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Wind-whipped waves surged over a 17-foot seawall in Galveston and filled streets with waist-high water. Homes were flooding, utilities said more than 4.5 million people were without power and there was fear hurricane-force winds could shatter the windows of the sparkling skyscrapers that define the skyline of America's fourth-largest city.
Rescue crews worried daybreak would bring a nightmare scenario: Thousands who defied evacuation orders and became trapped in submerged communities. Already, dozens of calls had come into 911 dispatchers begging for help.
Firefighters left three buildings to burn Galveston because water was too high for fire trucks to reach them. But there was some good news: a stranded freighter with 22 men aboard made it through the brunt of the storm safely, and a tugboat was on the way to save them.
As Hurricane Ike pushed a swelling surge onto Galveston Island this morning, many of the estimated 23,000 Galveston residents who ignored a mandatory evacuation order phoned for rescues to no avail because emergency workers were called off the streets, officials said.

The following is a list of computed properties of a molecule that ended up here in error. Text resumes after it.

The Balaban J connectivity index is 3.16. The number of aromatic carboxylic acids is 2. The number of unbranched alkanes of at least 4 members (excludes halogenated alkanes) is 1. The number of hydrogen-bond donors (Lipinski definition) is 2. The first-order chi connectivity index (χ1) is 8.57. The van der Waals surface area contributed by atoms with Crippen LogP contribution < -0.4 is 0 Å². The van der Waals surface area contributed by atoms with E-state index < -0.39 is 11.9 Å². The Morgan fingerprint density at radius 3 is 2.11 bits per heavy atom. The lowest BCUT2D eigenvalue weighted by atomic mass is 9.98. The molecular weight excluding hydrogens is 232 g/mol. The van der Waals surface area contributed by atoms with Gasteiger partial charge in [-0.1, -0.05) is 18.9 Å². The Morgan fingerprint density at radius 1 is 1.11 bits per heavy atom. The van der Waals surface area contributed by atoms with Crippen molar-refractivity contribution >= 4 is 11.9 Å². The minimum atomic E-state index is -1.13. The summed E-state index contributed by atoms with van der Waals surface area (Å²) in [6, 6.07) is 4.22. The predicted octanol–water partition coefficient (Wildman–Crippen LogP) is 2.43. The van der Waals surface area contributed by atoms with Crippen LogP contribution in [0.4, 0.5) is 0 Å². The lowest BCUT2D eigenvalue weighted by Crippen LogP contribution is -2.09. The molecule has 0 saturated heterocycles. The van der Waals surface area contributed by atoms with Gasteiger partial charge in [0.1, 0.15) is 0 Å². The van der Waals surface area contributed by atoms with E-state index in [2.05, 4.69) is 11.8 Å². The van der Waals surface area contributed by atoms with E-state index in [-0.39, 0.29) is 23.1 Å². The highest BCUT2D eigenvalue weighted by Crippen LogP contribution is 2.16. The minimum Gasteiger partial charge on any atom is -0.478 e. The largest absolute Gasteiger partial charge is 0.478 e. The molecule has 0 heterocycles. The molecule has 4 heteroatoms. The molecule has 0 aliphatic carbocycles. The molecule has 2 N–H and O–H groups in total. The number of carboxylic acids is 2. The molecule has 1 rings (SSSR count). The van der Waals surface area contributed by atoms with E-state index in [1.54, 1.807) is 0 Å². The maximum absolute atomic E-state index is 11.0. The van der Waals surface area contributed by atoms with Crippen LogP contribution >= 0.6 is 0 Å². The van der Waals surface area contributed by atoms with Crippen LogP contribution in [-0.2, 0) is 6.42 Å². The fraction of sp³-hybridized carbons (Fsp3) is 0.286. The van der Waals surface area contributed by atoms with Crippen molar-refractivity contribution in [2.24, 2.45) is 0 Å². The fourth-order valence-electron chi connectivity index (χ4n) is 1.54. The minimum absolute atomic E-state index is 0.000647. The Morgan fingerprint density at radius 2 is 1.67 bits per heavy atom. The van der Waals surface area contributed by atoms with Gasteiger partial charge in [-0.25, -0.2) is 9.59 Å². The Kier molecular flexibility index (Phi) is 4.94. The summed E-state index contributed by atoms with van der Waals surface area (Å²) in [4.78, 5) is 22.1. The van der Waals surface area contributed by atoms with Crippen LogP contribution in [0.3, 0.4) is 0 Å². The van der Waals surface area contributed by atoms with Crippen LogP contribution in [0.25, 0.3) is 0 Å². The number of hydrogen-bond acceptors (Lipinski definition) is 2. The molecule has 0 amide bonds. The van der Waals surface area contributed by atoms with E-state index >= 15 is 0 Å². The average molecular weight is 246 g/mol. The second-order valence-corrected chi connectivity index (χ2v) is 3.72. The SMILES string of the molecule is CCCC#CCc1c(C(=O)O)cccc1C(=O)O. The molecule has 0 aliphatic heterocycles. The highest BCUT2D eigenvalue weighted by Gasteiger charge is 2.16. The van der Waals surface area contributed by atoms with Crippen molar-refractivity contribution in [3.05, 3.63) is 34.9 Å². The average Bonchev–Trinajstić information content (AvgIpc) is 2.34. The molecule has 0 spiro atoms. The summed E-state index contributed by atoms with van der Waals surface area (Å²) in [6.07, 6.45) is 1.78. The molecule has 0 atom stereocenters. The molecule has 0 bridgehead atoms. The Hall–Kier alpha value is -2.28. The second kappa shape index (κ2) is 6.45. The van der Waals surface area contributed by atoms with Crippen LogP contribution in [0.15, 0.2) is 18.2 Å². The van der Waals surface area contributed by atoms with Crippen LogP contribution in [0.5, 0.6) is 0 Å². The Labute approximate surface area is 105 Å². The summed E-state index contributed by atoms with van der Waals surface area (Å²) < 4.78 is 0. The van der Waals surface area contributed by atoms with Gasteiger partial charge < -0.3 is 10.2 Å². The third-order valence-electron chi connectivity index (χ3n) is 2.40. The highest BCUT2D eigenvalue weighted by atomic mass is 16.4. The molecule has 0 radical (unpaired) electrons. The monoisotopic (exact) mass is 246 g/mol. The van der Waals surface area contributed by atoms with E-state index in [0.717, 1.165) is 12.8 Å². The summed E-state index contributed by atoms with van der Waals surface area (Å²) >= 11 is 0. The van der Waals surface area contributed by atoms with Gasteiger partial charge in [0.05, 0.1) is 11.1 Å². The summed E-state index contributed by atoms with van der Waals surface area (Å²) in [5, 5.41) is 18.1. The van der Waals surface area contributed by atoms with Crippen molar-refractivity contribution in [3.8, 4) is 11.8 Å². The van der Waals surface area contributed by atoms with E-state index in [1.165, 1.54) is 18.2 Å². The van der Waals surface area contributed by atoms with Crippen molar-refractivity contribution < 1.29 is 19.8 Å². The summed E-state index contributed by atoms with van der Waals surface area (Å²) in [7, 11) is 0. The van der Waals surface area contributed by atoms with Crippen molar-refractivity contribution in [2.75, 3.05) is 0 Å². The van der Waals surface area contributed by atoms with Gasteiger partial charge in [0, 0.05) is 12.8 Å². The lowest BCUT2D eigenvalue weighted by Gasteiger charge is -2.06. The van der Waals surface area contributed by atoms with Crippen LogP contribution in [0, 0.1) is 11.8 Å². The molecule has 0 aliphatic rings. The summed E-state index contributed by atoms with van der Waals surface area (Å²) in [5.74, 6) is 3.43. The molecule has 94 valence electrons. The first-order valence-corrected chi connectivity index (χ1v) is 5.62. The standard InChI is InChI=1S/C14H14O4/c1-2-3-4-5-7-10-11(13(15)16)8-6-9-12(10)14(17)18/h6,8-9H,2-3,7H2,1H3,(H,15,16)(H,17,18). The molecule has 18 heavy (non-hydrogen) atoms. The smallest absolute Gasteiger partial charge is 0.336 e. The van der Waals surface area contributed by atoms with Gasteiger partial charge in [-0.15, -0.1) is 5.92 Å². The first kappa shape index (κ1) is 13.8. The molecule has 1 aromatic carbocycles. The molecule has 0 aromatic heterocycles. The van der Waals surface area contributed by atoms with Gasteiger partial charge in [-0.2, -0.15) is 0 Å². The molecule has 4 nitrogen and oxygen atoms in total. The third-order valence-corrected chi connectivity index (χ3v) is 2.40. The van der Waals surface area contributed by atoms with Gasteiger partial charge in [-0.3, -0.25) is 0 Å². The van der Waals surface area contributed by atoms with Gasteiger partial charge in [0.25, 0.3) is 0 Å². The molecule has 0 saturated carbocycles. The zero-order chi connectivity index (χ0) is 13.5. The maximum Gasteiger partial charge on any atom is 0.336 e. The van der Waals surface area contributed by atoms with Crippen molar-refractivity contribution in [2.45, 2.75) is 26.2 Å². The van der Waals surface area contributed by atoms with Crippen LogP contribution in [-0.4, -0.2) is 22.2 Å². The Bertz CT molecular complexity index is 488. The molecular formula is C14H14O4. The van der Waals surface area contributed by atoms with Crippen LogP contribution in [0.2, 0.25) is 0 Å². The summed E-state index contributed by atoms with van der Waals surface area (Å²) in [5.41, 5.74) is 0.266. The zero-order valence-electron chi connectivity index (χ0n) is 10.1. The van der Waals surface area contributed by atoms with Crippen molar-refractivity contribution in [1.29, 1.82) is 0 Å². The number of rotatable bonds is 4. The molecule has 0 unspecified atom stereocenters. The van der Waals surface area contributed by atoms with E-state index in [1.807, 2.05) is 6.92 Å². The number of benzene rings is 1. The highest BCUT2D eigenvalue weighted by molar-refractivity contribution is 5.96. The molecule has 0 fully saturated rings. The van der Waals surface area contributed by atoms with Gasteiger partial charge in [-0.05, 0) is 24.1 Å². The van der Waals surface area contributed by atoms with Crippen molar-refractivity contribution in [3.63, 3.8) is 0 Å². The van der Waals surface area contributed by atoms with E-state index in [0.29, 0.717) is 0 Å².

Help wasn't expected until after dangerous storm conditions subsided.
"We don't know what we're going to find tomorrow," said the city's mayor, Lyda Ann Thomas. "We hope we'll find that the people who didn't leave here are alive and well."
City Manager Steve LeBlanc went so far as to ask the media not to photograph "certain things" in the aftermath, referring to the possibility of dead bodies.
Originally posted by KMFNWO
Its over the Houston Ship Channel. so despite landfall, its still over water.
Forecasters warned Ike would send water surging up the Houston Ship Canal, the second-busiest U.S. port, a complex of docks, pipelines, depots and warehouses that receives automobiles, consumer products, industrial equipment and other cargo from around the world.